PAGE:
You’ll also receive other benefits depending on which category of LTR visa you obtain, which can include the ability to legally work without having to be employed by a company in Thailand and special tax rates.

Ability to work

All LTR visa classes provide the ability to work. However, to work on an LTR visa, you must also obtain a digital work permit at the One Stop Service Center for Visa and Work Permit in Bangkok’s Chamchuri Square Building.

How long does it last? 

10 years total. However, if you wish to stay for the entire duration, you must extend the visa after five years. 

Requirements & degree of difficulty

Either health insurance or cash reserves for healthcare is required for all LTR visas. You can meet this qualification with either a minimum of $50,000 in medical coverage, social security benefits that cover hospitalization/treatment in Thailand, or $100,000 in your bank account for 12 months prior to your application. 

All other LTR visa requirements vary depending on which category you apply for. Below are the major requirements for each type:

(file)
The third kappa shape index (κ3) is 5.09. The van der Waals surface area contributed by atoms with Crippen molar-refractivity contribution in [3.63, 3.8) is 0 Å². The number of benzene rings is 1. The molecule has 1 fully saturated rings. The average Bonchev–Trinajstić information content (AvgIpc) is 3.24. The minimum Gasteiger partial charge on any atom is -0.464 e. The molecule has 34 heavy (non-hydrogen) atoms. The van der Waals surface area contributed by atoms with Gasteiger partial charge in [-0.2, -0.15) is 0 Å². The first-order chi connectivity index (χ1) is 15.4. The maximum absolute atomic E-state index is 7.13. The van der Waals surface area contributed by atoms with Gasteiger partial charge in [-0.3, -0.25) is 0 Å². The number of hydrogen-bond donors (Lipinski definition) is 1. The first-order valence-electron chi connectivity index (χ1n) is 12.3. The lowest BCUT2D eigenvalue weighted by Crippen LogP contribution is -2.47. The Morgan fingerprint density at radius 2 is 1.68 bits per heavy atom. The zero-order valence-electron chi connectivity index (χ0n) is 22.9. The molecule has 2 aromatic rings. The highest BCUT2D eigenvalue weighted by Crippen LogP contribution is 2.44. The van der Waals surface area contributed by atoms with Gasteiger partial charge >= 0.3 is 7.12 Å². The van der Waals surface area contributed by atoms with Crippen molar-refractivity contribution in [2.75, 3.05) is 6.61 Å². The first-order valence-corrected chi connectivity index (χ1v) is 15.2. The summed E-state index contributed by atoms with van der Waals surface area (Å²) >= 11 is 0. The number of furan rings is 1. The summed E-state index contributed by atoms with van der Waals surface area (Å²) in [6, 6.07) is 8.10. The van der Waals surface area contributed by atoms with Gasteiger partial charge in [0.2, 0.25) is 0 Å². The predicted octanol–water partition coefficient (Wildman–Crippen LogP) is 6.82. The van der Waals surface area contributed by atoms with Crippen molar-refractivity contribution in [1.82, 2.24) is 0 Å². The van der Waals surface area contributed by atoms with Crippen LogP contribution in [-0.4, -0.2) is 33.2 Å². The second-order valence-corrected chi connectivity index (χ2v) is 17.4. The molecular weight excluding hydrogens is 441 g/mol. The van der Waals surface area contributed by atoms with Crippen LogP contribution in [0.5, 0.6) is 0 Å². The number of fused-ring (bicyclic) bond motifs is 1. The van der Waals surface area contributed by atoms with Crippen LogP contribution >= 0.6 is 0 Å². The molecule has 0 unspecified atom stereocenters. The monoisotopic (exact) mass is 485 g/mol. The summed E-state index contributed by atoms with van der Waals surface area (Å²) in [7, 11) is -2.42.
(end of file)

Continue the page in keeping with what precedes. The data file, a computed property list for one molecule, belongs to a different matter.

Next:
Work-From-Thailand Professional 

  • Income: Earn at least $80,000 a year for two years prior to your application. Alternatively, you can qualify for the visa if your income is between $40,000-$80,000 for two years and you also have either a minimum of a Master’s degree, have received series A funding, or own intellectual property. 
  • Employment: You’re currently employed by a public company listed on the stock exchange or a private company that’s been in business for a minimum of 3 years and has earned at least $150 million during that period. 
  • Work experience: 5 years minimum experience in your field during the past 10 years. 

Wealthy Global Citizen